Selfridges is an example of the sum of the parts being greater than the whole,” says Hyman. While it has been apparent to department stores for years that brands would rely on them increasingly less than they once did for a route to market, they will still want to be in Selfridges. Who wouldn’t?

They can do what a brand on its own can’t do. However simple that might sound, that is the essence of it. The are extremely proactive. I say this to a lot of landlords. If you want to know what the future of retail landlords is, look at Selfridges. It is like a very, very proactive landlord that really understands retail. It thinks about its offer holistically, thinks about the components and how they fit together and it is constantly shuffling the pack,” Hyman adds.

Harrods, similarly, should ride out the crisis – not without some blood letting (750 staff are to go) – as it remains a great retailer that offers brands an environment and a customer base that they would be hard pushed to achieve off their own backs. It has also innovated with the opening of its first outlet store in Westfield London and will be opening stand-alone beauty halls around the country in the coming months.

Harrods Outlet - Store Front - 1st Floor
Harrods Outlet

But being in luxury alone, of course, is not enough in itself. Harvey Nichols has not opened four of its stores since lockdown, with Dublin, Bristol, Birmingham and Liverpool all still closed. Advisers from PwC have been appointed to review the business and the “viability of its store estate”, so there is perhaps a chance those four stores will remain closed.

“Harvey Nichols is more worrying,” says Hyman. “It had already lost its way. It needs to redefine who and what it is. It has never developed a decent own brand or online business. Without its own brand, it has no guts around which to build an online offer.”

The brands Harvey Nichols sells all have their own online businesses or are all served by online experts such as Matchesfashion.com or Net-A-Porter.com and, unlike Selfridges or Harrods (or, say, Liberty which does have its own, world renowned brand and a distinctive store), it doesn’t offer a particularly unique store experience, though it has invested in its Knightsbridge flagship. Harvey Nichols will have its work cut out to re-establish itself as a cutting-edge destination in a market with such strong competition and, moreover, a market that is shrinking.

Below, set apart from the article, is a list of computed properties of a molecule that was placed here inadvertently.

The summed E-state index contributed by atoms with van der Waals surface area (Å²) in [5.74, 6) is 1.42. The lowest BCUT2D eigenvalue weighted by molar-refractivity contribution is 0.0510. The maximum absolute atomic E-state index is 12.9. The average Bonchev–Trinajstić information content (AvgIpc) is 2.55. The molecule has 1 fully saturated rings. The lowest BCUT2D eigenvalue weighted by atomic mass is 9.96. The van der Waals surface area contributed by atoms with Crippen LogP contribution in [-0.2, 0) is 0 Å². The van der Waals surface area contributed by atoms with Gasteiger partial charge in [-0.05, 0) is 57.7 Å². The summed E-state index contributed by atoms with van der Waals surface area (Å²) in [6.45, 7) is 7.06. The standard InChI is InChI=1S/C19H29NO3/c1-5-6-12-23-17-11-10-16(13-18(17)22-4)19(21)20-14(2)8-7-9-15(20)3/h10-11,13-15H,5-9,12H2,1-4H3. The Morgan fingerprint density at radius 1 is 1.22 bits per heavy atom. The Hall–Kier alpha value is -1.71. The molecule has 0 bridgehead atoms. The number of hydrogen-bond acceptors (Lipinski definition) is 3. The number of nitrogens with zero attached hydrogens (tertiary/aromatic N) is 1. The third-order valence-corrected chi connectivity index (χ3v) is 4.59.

Britain’s historic department stores

Who Then Now
Debenhams Began life as a drapery on Wimpole Street in 1778 124 stores. In administration. Sale process underway with liquidators on standby
Harvey Nichols Opened in Knightsbridge in 1831 Eight stores, four remain closed. Advisers appointed to review its options. In consultation over job cuts.
House of Fraser Founded in Glasgow in 1849 Part of Mike Ashley’s Frasers Group. 48 stores with some set to be converted to high end “Frasers” stores
Harrods Founded in Knightsbridge in 1849 Additional stores in Heathrow T5 and Westfield London (Outlet). Set to open a chain of beauty halls nationally. Laying off 750 staff
John Lewis Founded on Oxford Street in 1864 50 stores with 8 set to close. Revamping its proposition to include models like rental. In consultation over job cuts.
Liberty Founded in London in 1875 Sold to a PE consortium last year, ramping up its own label. Remains a single store with a website. In consultation over job cuts.
Fenwick Founded in Newcastle in 1882 Nine stores nationally. Recently appointed a new CEO John Edgar and posted losses of almost £50m in year to 31 January

 

Who survives and in what form is not a straightforward prediction to make. There’s much talk of the state we are in now as being the “new normal” but to base long-term forecasts and strategies on the market remaining as it is now would be mistake. We don’t yet know what the new normal is. “It’s human nature that the majority of people are really sucked into thinking that whatever is in front of them is the way things are. This is not the new normal, this is the interim normal,” says Hyman.

What it feels safe to say is that we will have far fewer department stores in future. But what is to be hoped is we will have fewer, better ones, fit to survive yet more seismic events, though let’s just hope we get a bit of a break from those for a while. We’ve got another recession (possibly even one that is both “Long” and “Great”) to get through first…